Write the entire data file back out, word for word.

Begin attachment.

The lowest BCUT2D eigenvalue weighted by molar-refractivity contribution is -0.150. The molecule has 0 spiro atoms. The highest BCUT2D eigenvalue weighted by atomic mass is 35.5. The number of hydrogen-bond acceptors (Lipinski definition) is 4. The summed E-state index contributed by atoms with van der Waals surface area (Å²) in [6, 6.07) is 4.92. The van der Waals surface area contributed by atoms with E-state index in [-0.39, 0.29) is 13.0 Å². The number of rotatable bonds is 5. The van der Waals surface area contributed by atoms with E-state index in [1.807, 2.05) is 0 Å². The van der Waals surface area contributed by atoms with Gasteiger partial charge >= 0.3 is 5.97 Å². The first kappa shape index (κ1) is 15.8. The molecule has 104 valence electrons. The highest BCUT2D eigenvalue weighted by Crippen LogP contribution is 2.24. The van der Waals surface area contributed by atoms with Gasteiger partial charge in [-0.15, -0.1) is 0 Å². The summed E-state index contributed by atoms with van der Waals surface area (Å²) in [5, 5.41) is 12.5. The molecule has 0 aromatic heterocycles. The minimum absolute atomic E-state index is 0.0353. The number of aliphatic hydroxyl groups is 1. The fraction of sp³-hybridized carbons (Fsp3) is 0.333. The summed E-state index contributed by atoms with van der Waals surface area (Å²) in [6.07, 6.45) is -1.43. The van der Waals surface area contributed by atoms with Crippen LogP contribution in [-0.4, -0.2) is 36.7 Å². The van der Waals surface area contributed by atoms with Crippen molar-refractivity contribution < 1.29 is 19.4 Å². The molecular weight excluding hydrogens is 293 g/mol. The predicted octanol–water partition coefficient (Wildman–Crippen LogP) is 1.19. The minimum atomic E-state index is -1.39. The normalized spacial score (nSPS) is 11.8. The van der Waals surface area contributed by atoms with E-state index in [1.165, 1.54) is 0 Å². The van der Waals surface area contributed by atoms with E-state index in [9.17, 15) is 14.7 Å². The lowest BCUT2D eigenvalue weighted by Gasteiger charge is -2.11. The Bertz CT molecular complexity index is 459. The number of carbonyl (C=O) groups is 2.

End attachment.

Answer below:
The lowest BCUT2D eigenvalue weighted by molar-refractivity contribution is -0.150. The molecule has 0 spiro atoms. The highest BCUT2D eigenvalue weighted by atomic mass is 35.5. The number of hydrogen-bond acceptors (Lipinski definition) is 4. The summed E-state index contributed by atoms with van der Waals surface area (Å²) in [6, 6.07) is 4.92. The van der Waals surface area contributed by atoms with E-state index in [-0.39, 0.29) is 13.0 Å². The number of rotatable bonds is 5. The van der Waals surface area contributed by atoms with E-state index in [1.807, 2.05) is 0 Å². The van der Waals surface area contributed by atoms with Gasteiger partial charge >= 0.3 is 5.97 Å². The first kappa shape index (κ1) is 15.8. The molecule has 104 valence electrons. The highest BCUT2D eigenvalue weighted by Crippen LogP contribution is 2.24. The van der Waals surface area contributed by atoms with Gasteiger partial charge in [-0.15, -0.1) is 0 Å². The summed E-state index contributed by atoms with van der Waals surface area (Å²) in [5, 5.41) is 12.5. The molecule has 0 aromatic heterocycles. The minimum absolute atomic E-state index is 0.0353. The number of aliphatic hydroxyl groups is 1. The fraction of sp³-hybridized carbons (Fsp3) is 0.333. The summed E-state index contributed by atoms with van der Waals surface area (Å²) in [6.07, 6.45) is -1.43. The van der Waals surface area contributed by atoms with Crippen LogP contribution in [-0.4, -0.2) is 36.7 Å². The van der Waals surface area contributed by atoms with Crippen molar-refractivity contribution < 1.29 is 19.4 Å². The molecular weight excluding hydrogens is 293 g/mol. The predicted octanol–water partition coefficient (Wildman–Crippen LogP) is 1.19. The minimum atomic E-state index is -1.39. The normalized spacial score (nSPS) is 11.8. The van der Waals surface area contributed by atoms with E-state index in [1.165, 1.54) is 0 Å². The van der Waals surface area contributed by atoms with E-state index in [9.17, 15) is 14.7 Å². The lowest BCUT2D eigenvalue weighted by Gasteiger charge is -2.11. The Bertz CT molecular complexity index is 459. The number of carbonyl (C=O) groups is 2.